FROM Jim Walsh
Is North Korea getting ready for nuclear war? Last Friday, North Korea took the rest of the world by surprise by detonating a nuclear explosion more than twice as large as the one it tested just eight months ago. Increased economic sanctions haven't worked. The speed of development and defiance of international retaliation are giving new urgency to old questions: do the US and its allies really know what Kim Jong Un is up to? Is our understanding of this country fundamentally wrong? The consensus has been that his nuclear program was more political than military — designed for internal consumption and international show. We hear some new assessments of what's at risk for the world.
What's Next for Iran's Nuclear Program? Talks in Switzerland between Iran, the US and five other countries may go beyond tonight's midnight hour. Familiar sticking points include centrifuges, nuclear stockpiles, surprise inspections and the schedule for lifting economic sanctions. The elephants in the room are still Iran's Supreme Leader and the American Congress — dominated by Republicans under pressure from Israel. If tonight's "interim" deadline can't be met, how certain is the "final" deadline at the end of June?
Obama Attends Nuclear Security Summit President Obama followed the steps of his two most recent predecessors this weekend, with a trip to the Demilitarized Zone between North and South Korea. He's attending a summit aimed at reducing "vulnerable nuclear material" and keeping it out of the hands of terrorists. But, with 51 world leaders present, the talks are broader than the agenda. In a tough speech today, the President warned North Korea to back down on its nuclear program. Jim Walsh is a research associate at MIT's Security Studies Program.
Obama Talks Tough on Iran; North Korea Nuclear Crisis President Obama began today's news conference by responding to complaints about lukewarm support for election protesters in Iran. Also, a discussion of North Korea, which has escalated tensions with the US and the United Nations. We look at the provocations and possible options for the US and the UN.
The North Korean Nuclear Crisis At his press conference this morning, one issue the President wasn't asked about is North Korea, which is once again vying for the world's attention. A ship reportedly loaded with banned weapons is being trailed by an American destroyer, the USS John McCain. There are reports of plans to fire a missile toward Hawaii. We look at the provocations and possible options for the United States and the United Nations.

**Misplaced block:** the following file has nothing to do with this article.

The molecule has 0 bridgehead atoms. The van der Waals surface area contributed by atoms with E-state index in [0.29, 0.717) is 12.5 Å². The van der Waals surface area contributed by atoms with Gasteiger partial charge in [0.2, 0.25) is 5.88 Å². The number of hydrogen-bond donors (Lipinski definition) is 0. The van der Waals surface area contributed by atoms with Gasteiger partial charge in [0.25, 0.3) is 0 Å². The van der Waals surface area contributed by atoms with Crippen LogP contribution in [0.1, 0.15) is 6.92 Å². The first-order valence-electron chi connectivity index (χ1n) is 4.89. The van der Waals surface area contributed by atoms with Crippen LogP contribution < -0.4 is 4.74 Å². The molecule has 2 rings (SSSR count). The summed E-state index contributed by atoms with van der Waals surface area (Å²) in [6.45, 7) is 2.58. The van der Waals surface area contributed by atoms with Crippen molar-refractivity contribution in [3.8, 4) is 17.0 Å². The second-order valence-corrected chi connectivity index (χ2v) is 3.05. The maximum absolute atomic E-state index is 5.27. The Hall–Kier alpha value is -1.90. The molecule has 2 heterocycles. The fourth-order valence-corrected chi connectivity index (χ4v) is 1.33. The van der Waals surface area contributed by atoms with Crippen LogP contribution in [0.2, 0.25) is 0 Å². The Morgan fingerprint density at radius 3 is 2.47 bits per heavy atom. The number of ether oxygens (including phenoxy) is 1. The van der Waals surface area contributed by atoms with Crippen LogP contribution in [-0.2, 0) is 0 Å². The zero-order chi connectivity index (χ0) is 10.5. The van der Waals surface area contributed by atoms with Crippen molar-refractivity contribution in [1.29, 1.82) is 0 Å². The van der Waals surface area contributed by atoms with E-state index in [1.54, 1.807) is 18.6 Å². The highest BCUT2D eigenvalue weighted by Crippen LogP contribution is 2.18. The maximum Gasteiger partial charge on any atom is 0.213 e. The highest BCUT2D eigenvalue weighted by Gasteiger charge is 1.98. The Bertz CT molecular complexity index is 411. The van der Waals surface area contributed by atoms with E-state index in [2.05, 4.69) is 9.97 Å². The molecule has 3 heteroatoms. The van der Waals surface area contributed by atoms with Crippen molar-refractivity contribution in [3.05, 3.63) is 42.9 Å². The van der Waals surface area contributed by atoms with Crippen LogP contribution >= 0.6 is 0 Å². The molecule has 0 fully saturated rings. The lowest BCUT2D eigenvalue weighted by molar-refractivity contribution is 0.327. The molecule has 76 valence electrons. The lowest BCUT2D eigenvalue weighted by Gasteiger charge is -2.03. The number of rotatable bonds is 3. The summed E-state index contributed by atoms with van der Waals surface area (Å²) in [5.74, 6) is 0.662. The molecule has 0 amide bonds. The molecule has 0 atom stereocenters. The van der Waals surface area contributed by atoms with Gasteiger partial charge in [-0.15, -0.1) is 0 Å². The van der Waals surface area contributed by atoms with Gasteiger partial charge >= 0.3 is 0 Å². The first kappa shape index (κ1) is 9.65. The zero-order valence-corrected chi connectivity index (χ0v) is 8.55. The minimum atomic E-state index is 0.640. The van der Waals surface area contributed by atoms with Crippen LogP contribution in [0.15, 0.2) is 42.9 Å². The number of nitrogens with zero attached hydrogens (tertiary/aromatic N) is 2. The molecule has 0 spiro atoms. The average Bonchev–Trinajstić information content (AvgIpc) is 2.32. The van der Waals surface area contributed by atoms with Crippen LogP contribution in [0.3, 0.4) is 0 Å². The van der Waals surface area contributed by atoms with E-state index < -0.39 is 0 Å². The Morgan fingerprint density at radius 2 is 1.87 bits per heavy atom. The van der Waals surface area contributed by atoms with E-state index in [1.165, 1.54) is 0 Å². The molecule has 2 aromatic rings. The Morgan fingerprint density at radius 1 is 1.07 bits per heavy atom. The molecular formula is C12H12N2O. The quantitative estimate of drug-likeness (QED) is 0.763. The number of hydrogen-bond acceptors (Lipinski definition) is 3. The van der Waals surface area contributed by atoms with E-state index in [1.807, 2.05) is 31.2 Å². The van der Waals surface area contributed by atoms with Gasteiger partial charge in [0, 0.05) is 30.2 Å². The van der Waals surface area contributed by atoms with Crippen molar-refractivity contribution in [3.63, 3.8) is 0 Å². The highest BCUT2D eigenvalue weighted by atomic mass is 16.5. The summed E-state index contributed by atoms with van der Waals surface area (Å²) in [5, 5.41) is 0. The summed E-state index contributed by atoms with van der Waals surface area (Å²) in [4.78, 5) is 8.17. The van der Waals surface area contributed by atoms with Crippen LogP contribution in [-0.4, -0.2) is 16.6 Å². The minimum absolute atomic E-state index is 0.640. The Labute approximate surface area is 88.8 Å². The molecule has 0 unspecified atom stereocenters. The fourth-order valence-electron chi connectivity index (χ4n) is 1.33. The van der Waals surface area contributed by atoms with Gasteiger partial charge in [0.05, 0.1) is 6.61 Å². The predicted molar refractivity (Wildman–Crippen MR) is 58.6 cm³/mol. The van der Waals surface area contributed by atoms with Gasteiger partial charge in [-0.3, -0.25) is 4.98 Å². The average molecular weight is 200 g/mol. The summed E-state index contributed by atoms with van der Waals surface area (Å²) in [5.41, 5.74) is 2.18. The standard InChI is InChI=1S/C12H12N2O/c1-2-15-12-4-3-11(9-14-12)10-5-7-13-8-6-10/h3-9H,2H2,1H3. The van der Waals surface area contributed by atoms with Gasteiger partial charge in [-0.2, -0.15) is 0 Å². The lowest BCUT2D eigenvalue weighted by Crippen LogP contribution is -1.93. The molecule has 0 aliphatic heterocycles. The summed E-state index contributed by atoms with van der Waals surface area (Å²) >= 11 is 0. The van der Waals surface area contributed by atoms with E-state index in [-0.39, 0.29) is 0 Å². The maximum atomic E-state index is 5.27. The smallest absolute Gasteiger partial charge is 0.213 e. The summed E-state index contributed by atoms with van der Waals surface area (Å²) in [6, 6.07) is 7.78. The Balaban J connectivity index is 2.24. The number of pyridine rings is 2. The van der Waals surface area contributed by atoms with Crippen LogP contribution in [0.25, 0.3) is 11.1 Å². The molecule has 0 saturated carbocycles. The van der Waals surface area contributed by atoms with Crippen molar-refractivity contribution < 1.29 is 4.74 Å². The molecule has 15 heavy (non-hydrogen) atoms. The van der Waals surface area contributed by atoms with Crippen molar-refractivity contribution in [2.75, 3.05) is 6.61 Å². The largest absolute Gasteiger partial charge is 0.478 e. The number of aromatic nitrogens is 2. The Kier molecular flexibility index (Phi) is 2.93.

Iran Reponds to UN Demands Iran has until the end of this month for a final response to the UN Security Council 's incentive package for halting the enrichment of uranium that could lead to building a nuclear bomb. Today, Iran met its own deadline, proposing what's described in Tehran as "a new formula," which has not as yet been released to the public. At the United Nations , where the US and other Security Council members are studying the response, US Ambassador John Bolton called the move " a significant moment ." Nevertheless, nobody thinks Tehran will stop enriching uranium. If it refuses, can the UN agree on punishment for Iran's suspected progress in building a nuclear bomb? The available options might hurt Council members as much as they hurt Iran. Is military action still "on the table?" What are the political stakes inside Iran?
The President and America's infrastructure: Bait and switch? President Trump's $1 trillion infrastructure proposal may not be what it seems. We look at the prospects for much-needed improvements in roads, bridges and airports.
Trump, Russia and rabbit holes Conservatives are now joining liberal critics of President Trump by demanding to know about his administration’s ties to Russia. We hear about Washington latest political flap and possible unintended consequence.
'Do-or-die' time on healthcare bill President Trump has demanded a House vote today on replacing Obamacare…whatever the details might be. Despite his campaign promise that nobody would lose health insurance, that's possible for 24 million people if he were finally to sign this bill into law.
Political appointments and the reshaping of the judiciary President Trump has the chance for a long-term impact -- not just on the US Supreme Court, but on the entire federal court system. And his nominees are likely to get the support of a massive spending campaign by donors who don't have to reveal their names. Can President Trump "pack" the federal court system?